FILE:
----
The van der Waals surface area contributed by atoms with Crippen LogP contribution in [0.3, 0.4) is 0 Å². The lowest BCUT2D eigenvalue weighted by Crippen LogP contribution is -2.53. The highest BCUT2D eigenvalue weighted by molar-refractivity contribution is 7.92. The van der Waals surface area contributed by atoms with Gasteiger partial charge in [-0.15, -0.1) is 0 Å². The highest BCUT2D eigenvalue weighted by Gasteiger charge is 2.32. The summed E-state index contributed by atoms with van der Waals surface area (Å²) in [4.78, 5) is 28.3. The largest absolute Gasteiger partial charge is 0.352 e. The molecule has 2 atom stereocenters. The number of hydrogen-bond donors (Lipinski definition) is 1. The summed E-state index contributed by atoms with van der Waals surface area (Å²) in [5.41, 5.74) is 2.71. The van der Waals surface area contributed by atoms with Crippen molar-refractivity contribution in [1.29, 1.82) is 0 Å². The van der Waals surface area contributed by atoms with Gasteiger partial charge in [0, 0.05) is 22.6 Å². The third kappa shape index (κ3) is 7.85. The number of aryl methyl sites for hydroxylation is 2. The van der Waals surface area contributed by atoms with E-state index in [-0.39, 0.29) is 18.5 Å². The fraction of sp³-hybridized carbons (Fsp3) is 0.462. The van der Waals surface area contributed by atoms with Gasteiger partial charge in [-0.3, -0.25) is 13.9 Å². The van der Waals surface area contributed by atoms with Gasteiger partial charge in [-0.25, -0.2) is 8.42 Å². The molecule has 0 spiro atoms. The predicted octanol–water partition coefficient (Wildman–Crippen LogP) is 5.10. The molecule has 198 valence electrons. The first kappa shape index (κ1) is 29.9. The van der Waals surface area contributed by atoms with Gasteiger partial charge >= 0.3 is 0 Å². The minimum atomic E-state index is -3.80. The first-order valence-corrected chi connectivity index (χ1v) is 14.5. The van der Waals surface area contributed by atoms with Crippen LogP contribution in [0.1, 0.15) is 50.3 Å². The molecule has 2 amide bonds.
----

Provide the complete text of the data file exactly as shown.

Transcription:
The van der Waals surface area contributed by atoms with Crippen LogP contribution in [0.3, 0.4) is 0 Å². The lowest BCUT2D eigenvalue weighted by Crippen LogP contribution is -2.53. The highest BCUT2D eigenvalue weighted by molar-refractivity contribution is 7.92. The van der Waals surface area contributed by atoms with Gasteiger partial charge in [-0.15, -0.1) is 0 Å². The highest BCUT2D eigenvalue weighted by Gasteiger charge is 2.32. The summed E-state index contributed by atoms with van der Waals surface area (Å²) in [4.78, 5) is 28.3. The largest absolute Gasteiger partial charge is 0.352 e. The molecule has 2 atom stereocenters. The number of hydrogen-bond donors (Lipinski definition) is 1. The summed E-state index contributed by atoms with van der Waals surface area (Å²) in [5.41, 5.74) is 2.71. The van der Waals surface area contributed by atoms with Crippen molar-refractivity contribution in [1.29, 1.82) is 0 Å². The van der Waals surface area contributed by atoms with Gasteiger partial charge in [0, 0.05) is 22.6 Å². The third kappa shape index (κ3) is 7.85. The number of aryl methyl sites for hydroxylation is 2. The van der Waals surface area contributed by atoms with E-state index in [-0.39, 0.29) is 18.5 Å². The fraction of sp³-hybridized carbons (Fsp3) is 0.462. The van der Waals surface area contributed by atoms with Gasteiger partial charge in [-0.3, -0.25) is 13.9 Å². The van der Waals surface area contributed by atoms with Gasteiger partial charge in [-0.25, -0.2) is 8.42 Å². The molecule has 0 spiro atoms. The predicted octanol–water partition coefficient (Wildman–Crippen LogP) is 5.10. The molecule has 198 valence electrons. The first kappa shape index (κ1) is 29.9. The van der Waals surface area contributed by atoms with Gasteiger partial charge >= 0.3 is 0 Å². The minimum atomic E-state index is -3.80. The first-order valence-corrected chi connectivity index (χ1v) is 14.5. The van der Waals surface area contributed by atoms with Crippen LogP contribution in [0.1, 0.15) is 50.3 Å². The molecule has 2 amide bonds.